state-owned enterprises

Some SOEs are reporting billions in losses while running operations that are much smaller than Eskom. Image: Pixabay

South Africa’s seven worst-performing state-owned enterprises

Seven of South Africa’s state-owned enterprises have collectively reported losses exceeding R187 billion since 2017.

state-owned enterprises

Some SOEs are reporting billions in losses while running operations that are much smaller than Eskom. Image: Pixabay

Based on financial performance, there are seven ‘finalists’ when it comes to South Africa’s worst-performing state-owned enterprises (SOEs).

This is according to Moneyweb, who have published a list where “the competition is fierce” for the title of worst SOE.

Eskom takes the cake with substantial annual losses totalling R103 billion from 2017 to 2023.

However, other SOEs like South African Airways (SAA), Passenger Rail Agency of SA (Prasa), SABC, PetroSA, and Denel are consistently reporting billions in losses each year while running operations that are much smaller than Eskom.


The state-owned power utility’s ongoing operational and financial challenges have seen it post annual losses of more than R20 billion in three of the last seven years.

An improvement in Eskom’s financial performance in 2022 saw losses decrease to less than R12 billion. This was before losses jumped to a new high in 2023, with a recorded deficit of nearly R24 billion for the year.

Eskom lost R2 billion per month last year in its efforts to mitigate load shedding.

SAA’s losses

SAA recently released its annual reports for the past four years, which showed consistent and significant losses.

These losses surpassed R5 billion per annum since 2017 and totalled over R34 billion from 2017 to 2022.

Despite SAA management’s claims of improvement, the airline remains technically insolvent, with total liabilities exceeding assets by more than R1 billion.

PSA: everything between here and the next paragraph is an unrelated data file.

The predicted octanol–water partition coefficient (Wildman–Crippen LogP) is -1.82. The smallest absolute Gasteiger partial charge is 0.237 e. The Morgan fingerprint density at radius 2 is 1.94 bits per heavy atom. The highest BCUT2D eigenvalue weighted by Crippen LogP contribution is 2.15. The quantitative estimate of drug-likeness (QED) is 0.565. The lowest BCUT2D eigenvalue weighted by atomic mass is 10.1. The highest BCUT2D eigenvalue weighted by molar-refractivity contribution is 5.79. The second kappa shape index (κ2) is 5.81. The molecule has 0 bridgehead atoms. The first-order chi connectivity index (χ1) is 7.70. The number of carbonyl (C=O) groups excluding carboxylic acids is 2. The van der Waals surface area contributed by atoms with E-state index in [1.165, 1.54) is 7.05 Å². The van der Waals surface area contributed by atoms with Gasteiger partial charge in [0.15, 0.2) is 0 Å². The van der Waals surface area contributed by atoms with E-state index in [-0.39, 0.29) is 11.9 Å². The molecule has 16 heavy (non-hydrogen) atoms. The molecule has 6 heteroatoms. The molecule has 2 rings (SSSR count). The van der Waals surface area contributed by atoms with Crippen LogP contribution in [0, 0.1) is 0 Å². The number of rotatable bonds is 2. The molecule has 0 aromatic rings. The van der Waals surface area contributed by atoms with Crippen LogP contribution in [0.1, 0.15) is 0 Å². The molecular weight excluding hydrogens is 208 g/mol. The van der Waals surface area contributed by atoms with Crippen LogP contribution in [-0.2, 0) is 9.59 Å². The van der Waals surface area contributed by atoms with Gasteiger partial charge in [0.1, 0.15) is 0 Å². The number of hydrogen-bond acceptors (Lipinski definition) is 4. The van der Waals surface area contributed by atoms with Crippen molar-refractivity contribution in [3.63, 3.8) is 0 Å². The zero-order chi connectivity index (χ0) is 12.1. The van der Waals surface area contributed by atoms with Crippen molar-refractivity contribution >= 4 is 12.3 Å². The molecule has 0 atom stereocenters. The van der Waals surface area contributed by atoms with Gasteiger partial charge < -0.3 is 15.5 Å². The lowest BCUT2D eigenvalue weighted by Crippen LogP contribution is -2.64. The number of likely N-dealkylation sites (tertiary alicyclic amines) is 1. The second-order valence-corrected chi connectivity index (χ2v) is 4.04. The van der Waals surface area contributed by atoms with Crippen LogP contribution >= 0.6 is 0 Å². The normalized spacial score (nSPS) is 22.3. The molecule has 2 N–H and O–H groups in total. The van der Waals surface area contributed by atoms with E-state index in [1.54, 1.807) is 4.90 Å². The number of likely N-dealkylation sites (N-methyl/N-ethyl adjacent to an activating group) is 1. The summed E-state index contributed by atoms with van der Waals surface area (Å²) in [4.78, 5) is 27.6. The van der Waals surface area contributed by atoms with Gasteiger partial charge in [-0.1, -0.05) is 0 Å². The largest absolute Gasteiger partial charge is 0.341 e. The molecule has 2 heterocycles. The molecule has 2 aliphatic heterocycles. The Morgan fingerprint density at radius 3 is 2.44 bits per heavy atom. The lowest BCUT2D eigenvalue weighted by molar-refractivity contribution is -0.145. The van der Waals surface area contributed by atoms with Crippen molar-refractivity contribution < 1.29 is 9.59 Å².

The 2022 annual report highlighted a positive equity position and operational improvements. However, the Auditor-General raised concerns about irregular expenditure and poor record-keeping practices, casting doubt on the sustainability of SAA’s financial management.

Additionally, SAA’s cash flow from operations was negative by nearly R6 billion, indicating that only a small portion of the government bailout from the previous year remains.


Prasa’s overall reported loss since 2017 surpasses R21 billion, with management admitting that Prasa is failing to run passenger trains properly.

The rail agency saw operational losses exceeding R14 billion in the year ending March 2023 – although this reflected differently in financial statements due to a capital grant of R10 billion to repair infrastructure.

State-owned enterprises Denel, Post Office, SABC

The Post Office’s losses have surged to over R2 billion per year, while the SABC posted a loss exceeding R1 billion in the last financial year.

Denel, which reported a profit of R282 million in 2017, faced a substantial loss of nearly R2 billion in 2020 (the most recent available results).

The defence company’s management claims to have trimmed losses to below R1 billion in 2021 and 2022, respectively and has projected an ‘optimistic’ profit of R1.6 billion in 2023.


South Africa’s national oil and gas company is emerging as the SOE with the biggest woes.

PetroSA’s losses have skyrocketed, reaching a staggering R5.6 billion in 2020 – with no reports released since.

Management has acknowledged that the company is unsustainable due to depleting gas fields. This poses a significant threat to its operations.

According to the Auditor-General, PetroSA’s total liabilities exceeded total assets by R4.5 billion in 2020.

To keep PetroSA going, the SA government has redirected Eskom’s diesel purchases to PetroSA for running diesel generators.